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Sinn Féin publishes Bill to ban co-living- Eoin Ó Broin TD

6 August, 2019 - by Eoin Ó Broin TD

Planning and Development (Excessive Ministerial Power Repeal) Bill 2019

Sinn Féin spokesperson on Housing Eoin Ó Broin TD has this morning published a Bill that will ban co-living developments. The Planning and Development (Excessive Ministerial Power Repeal) Bill 2019 reverses a controversial amendment to the Planning and Development Act which allows the Minister for Housing to place specific planning policy requirements on local authorities. The Bill also repeals two sets of mandatory guidelines introduced by Minister Murphy in 2018 including those related to co-living.

Deputy Ó Broin said:

“This Bill seeks to repeal an amendment made to the Planning and Development Act by then Minister Alan Kelly in 2015 which gave the Minister the power to impose planning guidelines on local authorities despite what was democratically agreed by local councillors in their county and city development plans.

“While previously a Minister could only use such power with Oireachtas approval. Minister Kelly’s amendment dispensed with this democratic nicety amounting to a substantial power grab further centralising planning powers with the Minister and his Department.

“This power is what gave us the Sustainable Urban Housing: Design Standards for New Apartments — Guidelines for Planning Authorities published in March 2018 and the Urban Development and Building Heights Guidelines for Planning Authorities published in December 2018.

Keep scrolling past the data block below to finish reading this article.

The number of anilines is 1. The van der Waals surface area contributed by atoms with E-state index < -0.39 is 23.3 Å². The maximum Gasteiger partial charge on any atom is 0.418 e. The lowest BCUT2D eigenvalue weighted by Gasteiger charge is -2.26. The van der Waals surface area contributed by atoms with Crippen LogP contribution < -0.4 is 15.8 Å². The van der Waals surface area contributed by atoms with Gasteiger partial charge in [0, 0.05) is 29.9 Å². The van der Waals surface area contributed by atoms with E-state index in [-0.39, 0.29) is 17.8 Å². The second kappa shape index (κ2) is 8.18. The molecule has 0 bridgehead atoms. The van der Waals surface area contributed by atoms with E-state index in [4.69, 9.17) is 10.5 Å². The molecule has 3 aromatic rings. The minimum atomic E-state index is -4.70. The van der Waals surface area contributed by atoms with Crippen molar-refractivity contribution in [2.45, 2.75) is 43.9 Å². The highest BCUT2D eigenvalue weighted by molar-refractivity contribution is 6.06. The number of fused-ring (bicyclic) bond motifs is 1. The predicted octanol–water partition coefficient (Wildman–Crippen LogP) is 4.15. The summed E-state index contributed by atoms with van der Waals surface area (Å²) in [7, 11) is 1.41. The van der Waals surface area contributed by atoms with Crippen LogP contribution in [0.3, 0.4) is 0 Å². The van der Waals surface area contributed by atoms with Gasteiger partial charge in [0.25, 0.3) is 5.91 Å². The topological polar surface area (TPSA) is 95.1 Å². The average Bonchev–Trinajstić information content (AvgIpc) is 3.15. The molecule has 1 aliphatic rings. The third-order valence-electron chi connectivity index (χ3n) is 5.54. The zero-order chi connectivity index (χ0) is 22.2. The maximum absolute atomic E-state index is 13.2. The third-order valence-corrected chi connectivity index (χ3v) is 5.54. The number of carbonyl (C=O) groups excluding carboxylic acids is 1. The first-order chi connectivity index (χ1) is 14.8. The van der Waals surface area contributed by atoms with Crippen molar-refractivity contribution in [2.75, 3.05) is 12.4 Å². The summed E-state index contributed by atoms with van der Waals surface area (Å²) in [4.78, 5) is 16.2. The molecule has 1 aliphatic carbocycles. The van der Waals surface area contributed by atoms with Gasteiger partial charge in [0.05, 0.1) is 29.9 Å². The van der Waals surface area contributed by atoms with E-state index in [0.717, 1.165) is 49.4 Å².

“These mandatory guidelines have removed restrictions on apartment building heights, decreased apartment sizes, increased the permissible number of small studio apartments in a single development, increased the number of apartments per lift or stairwell in developments and reduced the number of dual aspect apartments per development.

“They also provided even greater flexibility in built-to-let apartment developments and introduced co-living permitting minimum micro apartments of 12 m sq.

“Sinn Féin opposed the new mandatory guidelines at the time arguing that they would reduce the quality of life for apartment dwellers while at the same time push up prices as they added significantly to the value of development land and in turn rent or purchase prices.

“Our concerns proved to be correct as the guidelines have directly facilitated Build to Rent and Co-Living developments.

“The Planning and Development (Excessive Ministerial Power Repeal) Bill 2019 repeals this controversial power and the subsequent guidelines. This will allow individual local authorities to determine the most appropriate planning frameworks for their county development plans. It would mean an end to the spectacle of co-living and other developer led changes made under Minister Murphy."


Note to Editors: Please see Bill attached and links to the mandatory guidelines referenced.

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